Just in time for World Intellectual Property Day, the American Apparel & Footwear Association (AAFA) is commending the Office of the United States Trade Representative (USTR) on the release of the annual Special 301 Review report.
According to the AAFA, the report identifies foreign countries that deny adequate and effective protection of intellectual property rights or deny fair and equitable market access to U.S. entities that rely upon intellectual property protection.
“As we celebrate World Intellectual Property Day, AAFA appreciates the constructive dialogue between USTR, AAFA and our members to ensure that we protect the creative and innovative contributions of our members and other entrepreneurs around the world while simultaneously supporting American jobs,” Steve Lamar, president and CEO of AAFA, said in a statement.
AAFA noted that this report further provides an opportunity to put a spotlight on foreign countries and the laws, policies and practices that fail to provide adequate and effective IP protection and enforcement for U.S. inventors, creators, brands, manufacturers and service providers, which, in turn, harm American workers whose livelihoods are tied to America’s innovation and creativity-driven sectors.
The report identifies a wide range of concerns, including challenges with border and criminal enforcement against counterfeits, including in the online environment; high levels of online and broadcast piracy, including through illicit streaming devices; inadequacies in trade secret protection and enforcement in China, Russia and elsewhere; troubling “indigenous innovation” and forced or pressured technology transfer policies that may unfairly disadvantage U.S. right holders in markets abroad; and other ongoing, systemic issues regarding IP protection and enforcement, as well as market access, in many trading partners around the world.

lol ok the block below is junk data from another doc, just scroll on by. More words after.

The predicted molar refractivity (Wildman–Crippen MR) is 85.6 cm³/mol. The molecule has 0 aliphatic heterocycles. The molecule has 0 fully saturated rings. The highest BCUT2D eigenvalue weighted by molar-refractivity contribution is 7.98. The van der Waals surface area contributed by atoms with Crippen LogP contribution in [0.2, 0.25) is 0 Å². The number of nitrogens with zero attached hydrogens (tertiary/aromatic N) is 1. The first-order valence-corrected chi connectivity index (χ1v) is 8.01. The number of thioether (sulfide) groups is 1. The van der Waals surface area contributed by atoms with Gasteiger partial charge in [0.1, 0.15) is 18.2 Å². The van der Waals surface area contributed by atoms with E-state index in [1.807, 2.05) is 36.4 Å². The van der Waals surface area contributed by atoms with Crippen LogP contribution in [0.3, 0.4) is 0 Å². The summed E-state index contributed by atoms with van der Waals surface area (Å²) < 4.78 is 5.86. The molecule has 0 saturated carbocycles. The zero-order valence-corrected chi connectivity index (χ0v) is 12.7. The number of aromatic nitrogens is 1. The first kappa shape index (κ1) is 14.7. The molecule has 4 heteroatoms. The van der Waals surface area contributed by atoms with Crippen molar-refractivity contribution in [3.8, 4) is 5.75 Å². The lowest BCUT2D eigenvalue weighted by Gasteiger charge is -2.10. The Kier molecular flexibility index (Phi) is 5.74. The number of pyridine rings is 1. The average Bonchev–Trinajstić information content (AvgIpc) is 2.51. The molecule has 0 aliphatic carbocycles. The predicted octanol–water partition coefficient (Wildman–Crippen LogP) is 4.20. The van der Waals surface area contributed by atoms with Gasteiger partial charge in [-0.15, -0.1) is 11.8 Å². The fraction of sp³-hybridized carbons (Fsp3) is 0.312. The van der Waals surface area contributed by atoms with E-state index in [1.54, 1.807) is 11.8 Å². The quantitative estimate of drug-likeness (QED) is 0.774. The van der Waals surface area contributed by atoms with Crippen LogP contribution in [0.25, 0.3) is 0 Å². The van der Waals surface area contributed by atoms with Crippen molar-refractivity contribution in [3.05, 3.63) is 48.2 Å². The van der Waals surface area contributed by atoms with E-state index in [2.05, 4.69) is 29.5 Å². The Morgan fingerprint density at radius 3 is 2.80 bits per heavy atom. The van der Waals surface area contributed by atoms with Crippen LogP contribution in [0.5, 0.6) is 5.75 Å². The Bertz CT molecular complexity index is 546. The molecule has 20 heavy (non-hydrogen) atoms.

To assemble the report, the Special 301 subcommittee received stakeholder input on more than 100 trading partners but focused its review on those submissions that identified whether a particular trading partner should be named as a Priority Foreign Country, placed on the Priority Watch List or Watch List, or not listed in the report.
Following extensive research and analysis, USTR has identified seven trading partners for its Priority Watch List, or countries that present long-standing and well-known challenges to intellectual property-intensive industries. They include Argentina, Chile, China, India, Indonesia, Russia and Venezuela.
What’s more, USTR has identified an additional 22 trading partners for its Priority Watch List, or countries that are taking steps to improve intellectual property protection and enforcement. These countries include Algeria, Barbados, Belarus, Bolivia, Brazil, Bulgaria, Canada, Colombia, Dominican Republic, Ecuador, Egypt, Guatemala, Mexico, Pakistan, Paraguay, Peru, Thailand, Trinidad and Tobago, Turkey, Turkmenistan, Uzbekistan and Vietnam.
Jennifer Hanks, director of brand protection at AAFA, added in a statement that its member’s products across the apparel and footwear industry continually remain at the top of the counterfeit items seized by U.S. Customs and Border Protection year after year.
“The sale of counterfeit clothes, shoes and travel goods not only hurts U.S. companies, but the millions of American workers they employ,” Hanks said. “We must work together to incentivize best practices for vetting sellers and goods, addressing repeat counterfeiter sellers and ensuring consumers have access to relevant information at the time of purchase – and holding those accountable when actions don’t match policies.”
This report comes as the AAFA and other trade organizations continue to call on Congress to pass the SHOP Safe Act, which will hold those responsible for promoting and selling counterfeit products accountable.